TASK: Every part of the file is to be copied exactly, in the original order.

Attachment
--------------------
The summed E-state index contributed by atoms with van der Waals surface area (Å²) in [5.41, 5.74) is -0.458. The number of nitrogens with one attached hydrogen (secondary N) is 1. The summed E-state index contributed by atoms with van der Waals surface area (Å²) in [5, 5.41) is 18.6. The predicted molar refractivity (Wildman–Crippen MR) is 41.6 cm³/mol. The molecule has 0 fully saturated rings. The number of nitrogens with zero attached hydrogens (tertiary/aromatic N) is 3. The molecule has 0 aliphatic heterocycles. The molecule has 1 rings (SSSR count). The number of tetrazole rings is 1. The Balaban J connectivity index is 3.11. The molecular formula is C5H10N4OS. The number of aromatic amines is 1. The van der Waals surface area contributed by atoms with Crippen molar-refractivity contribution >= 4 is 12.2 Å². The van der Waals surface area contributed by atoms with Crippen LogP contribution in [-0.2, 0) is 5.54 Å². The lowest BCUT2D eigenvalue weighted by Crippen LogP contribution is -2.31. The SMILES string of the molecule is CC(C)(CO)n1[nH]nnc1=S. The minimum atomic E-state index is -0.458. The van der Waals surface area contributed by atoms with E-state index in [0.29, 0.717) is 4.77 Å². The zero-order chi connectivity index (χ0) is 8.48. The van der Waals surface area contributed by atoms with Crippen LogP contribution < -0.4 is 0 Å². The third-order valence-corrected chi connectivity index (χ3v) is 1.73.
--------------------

The summed E-state index contributed by atoms with van der Waals surface area (Å²) in [5.41, 5.74) is -0.458. The number of nitrogens with one attached hydrogen (secondary N) is 1. The summed E-state index contributed by atoms with van der Waals surface area (Å²) in [5, 5.41) is 18.6. The predicted molar refractivity (Wildman–Crippen MR) is 41.6 cm³/mol. The molecule has 0 fully saturated rings. The number of nitrogens with zero attached hydrogens (tertiary/aromatic N) is 3. The molecule has 0 aliphatic heterocycles. The molecule has 1 rings (SSSR count). The number of tetrazole rings is 1. The Balaban J connectivity index is 3.11. The molecular formula is C5H10N4OS. The number of aromatic amines is 1. The van der Waals surface area contributed by atoms with Crippen molar-refractivity contribution >= 4 is 12.2 Å². The van der Waals surface area contributed by atoms with Crippen LogP contribution in [-0.2, 0) is 5.54 Å². The lowest BCUT2D eigenvalue weighted by Crippen LogP contribution is -2.31. The SMILES string of the molecule is CC(C)(CO)n1[nH]nnc1=S. The minimum atomic E-state index is -0.458. The van der Waals surface area contributed by atoms with E-state index in [0.29, 0.717) is 4.77 Å². The zero-order chi connectivity index (χ0) is 8.48. The van der Waals surface area contributed by atoms with Crippen LogP contribution < -0.4 is 0 Å². The third-order valence-corrected chi connectivity index (χ3v) is 1.73.